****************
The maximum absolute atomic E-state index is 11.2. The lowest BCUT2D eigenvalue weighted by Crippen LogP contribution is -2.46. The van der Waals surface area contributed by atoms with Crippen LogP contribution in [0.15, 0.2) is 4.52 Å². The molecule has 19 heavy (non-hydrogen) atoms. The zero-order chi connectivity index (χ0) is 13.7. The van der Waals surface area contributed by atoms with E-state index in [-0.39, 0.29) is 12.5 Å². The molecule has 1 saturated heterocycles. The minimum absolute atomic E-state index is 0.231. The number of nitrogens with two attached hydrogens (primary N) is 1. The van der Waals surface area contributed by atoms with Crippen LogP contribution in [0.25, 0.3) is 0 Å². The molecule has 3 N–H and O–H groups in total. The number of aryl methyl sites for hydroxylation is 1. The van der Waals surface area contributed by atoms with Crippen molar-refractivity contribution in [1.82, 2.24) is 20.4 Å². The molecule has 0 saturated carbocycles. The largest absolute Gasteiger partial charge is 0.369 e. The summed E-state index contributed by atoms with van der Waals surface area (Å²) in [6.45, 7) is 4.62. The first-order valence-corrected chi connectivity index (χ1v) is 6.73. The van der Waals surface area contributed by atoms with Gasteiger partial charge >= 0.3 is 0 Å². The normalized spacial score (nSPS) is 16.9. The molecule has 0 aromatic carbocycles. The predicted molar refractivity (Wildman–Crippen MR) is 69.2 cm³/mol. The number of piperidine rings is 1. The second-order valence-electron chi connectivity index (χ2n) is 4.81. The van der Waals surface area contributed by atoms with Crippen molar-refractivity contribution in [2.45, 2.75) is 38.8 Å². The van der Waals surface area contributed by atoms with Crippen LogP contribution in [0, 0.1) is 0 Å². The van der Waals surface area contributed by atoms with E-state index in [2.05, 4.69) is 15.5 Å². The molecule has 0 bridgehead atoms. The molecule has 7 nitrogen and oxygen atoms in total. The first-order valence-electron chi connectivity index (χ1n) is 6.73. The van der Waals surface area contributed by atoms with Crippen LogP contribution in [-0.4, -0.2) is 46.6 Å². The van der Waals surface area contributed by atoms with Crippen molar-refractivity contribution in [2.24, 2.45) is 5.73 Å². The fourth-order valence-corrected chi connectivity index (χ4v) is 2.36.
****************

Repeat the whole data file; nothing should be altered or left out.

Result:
The maximum absolute atomic E-state index is 11.2. The lowest BCUT2D eigenvalue weighted by Crippen LogP contribution is -2.46. The van der Waals surface area contributed by atoms with Crippen LogP contribution in [0.15, 0.2) is 4.52 Å². The molecule has 19 heavy (non-hydrogen) atoms. The zero-order chi connectivity index (χ0) is 13.7. The van der Waals surface area contributed by atoms with E-state index in [-0.39, 0.29) is 12.5 Å². The molecule has 1 saturated heterocycles. The minimum absolute atomic E-state index is 0.231. The number of nitrogens with two attached hydrogens (primary N) is 1. The van der Waals surface area contributed by atoms with Crippen LogP contribution in [0.25, 0.3) is 0 Å². The molecule has 3 N–H and O–H groups in total. The number of aryl methyl sites for hydroxylation is 1. The van der Waals surface area contributed by atoms with Crippen molar-refractivity contribution in [1.82, 2.24) is 20.4 Å². The molecule has 0 saturated carbocycles. The largest absolute Gasteiger partial charge is 0.369 e. The summed E-state index contributed by atoms with van der Waals surface area (Å²) in [6.45, 7) is 4.62. The first-order valence-corrected chi connectivity index (χ1v) is 6.73. The van der Waals surface area contributed by atoms with Gasteiger partial charge >= 0.3 is 0 Å². The normalized spacial score (nSPS) is 16.9. The molecule has 0 aromatic carbocycles. The predicted molar refractivity (Wildman–Crippen MR) is 69.2 cm³/mol. The number of piperidine rings is 1. The second-order valence-electron chi connectivity index (χ2n) is 4.81. The van der Waals surface area contributed by atoms with Crippen molar-refractivity contribution in [2.45, 2.75) is 38.8 Å². The van der Waals surface area contributed by atoms with Crippen LogP contribution in [0, 0.1) is 0 Å². The van der Waals surface area contributed by atoms with E-state index in [2.05, 4.69) is 15.5 Å². The molecule has 0 bridgehead atoms. The molecule has 7 nitrogen and oxygen atoms in total. The first-order valence-electron chi connectivity index (χ1n) is 6.73. The van der Waals surface area contributed by atoms with Crippen LogP contribution in [-0.4, -0.2) is 46.6 Å². The van der Waals surface area contributed by atoms with Crippen molar-refractivity contribution in [2.24, 2.45) is 5.73 Å². The fourth-order valence-corrected chi connectivity index (χ4v) is 2.36.